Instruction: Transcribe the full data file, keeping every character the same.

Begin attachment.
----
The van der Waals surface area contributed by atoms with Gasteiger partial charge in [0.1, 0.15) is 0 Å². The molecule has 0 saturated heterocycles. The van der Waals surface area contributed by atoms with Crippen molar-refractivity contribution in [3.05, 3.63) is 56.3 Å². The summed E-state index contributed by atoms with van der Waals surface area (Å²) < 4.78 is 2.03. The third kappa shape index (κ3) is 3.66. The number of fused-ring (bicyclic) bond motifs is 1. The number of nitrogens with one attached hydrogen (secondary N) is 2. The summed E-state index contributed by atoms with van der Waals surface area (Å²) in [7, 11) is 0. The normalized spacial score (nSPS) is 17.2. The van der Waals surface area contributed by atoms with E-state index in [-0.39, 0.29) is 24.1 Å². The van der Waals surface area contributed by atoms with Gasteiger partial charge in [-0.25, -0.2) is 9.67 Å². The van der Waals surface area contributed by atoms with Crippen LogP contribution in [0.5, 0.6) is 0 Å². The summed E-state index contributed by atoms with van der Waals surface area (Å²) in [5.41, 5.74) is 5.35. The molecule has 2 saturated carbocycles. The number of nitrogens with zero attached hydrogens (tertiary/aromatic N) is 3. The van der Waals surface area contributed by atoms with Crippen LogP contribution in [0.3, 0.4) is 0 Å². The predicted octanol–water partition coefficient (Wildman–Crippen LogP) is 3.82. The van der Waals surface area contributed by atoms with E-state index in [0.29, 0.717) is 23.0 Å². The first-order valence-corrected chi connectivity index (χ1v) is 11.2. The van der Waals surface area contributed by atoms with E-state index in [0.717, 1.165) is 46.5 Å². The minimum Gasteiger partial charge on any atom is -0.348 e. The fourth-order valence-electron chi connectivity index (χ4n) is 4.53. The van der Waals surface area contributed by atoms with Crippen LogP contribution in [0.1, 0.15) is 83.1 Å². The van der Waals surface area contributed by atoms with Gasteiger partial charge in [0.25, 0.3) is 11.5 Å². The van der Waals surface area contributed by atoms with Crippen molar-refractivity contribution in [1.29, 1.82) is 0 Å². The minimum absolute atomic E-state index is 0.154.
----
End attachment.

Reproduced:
The van der Waals surface area contributed by atoms with Gasteiger partial charge in [0.1, 0.15) is 0 Å². The molecule has 0 saturated heterocycles. The van der Waals surface area contributed by atoms with Crippen molar-refractivity contribution in [3.05, 3.63) is 56.3 Å². The summed E-state index contributed by atoms with van der Waals surface area (Å²) < 4.78 is 2.03. The third kappa shape index (κ3) is 3.66. The number of fused-ring (bicyclic) bond motifs is 1. The number of nitrogens with one attached hydrogen (secondary N) is 2. The summed E-state index contributed by atoms with van der Waals surface area (Å²) in [7, 11) is 0. The normalized spacial score (nSPS) is 17.2. The van der Waals surface area contributed by atoms with E-state index in [-0.39, 0.29) is 24.1 Å². The van der Waals surface area contributed by atoms with Gasteiger partial charge in [-0.25, -0.2) is 9.67 Å². The van der Waals surface area contributed by atoms with Crippen LogP contribution in [0.5, 0.6) is 0 Å². The summed E-state index contributed by atoms with van der Waals surface area (Å²) in [5.41, 5.74) is 5.35. The molecule has 2 saturated carbocycles. The number of nitrogens with zero attached hydrogens (tertiary/aromatic N) is 3. The van der Waals surface area contributed by atoms with Crippen LogP contribution in [0.3, 0.4) is 0 Å². The predicted octanol–water partition coefficient (Wildman–Crippen LogP) is 3.82. The van der Waals surface area contributed by atoms with E-state index in [0.29, 0.717) is 23.0 Å². The first-order valence-corrected chi connectivity index (χ1v) is 11.2. The van der Waals surface area contributed by atoms with E-state index in [0.717, 1.165) is 46.5 Å². The minimum Gasteiger partial charge on any atom is -0.348 e. The fourth-order valence-electron chi connectivity index (χ4n) is 4.53. The van der Waals surface area contributed by atoms with Crippen LogP contribution in [0.1, 0.15) is 83.1 Å². The van der Waals surface area contributed by atoms with Gasteiger partial charge in [0.25, 0.3) is 11.5 Å². The van der Waals surface area contributed by atoms with Crippen molar-refractivity contribution in [1.29, 1.82) is 0 Å². The minimum absolute atomic E-state index is 0.154.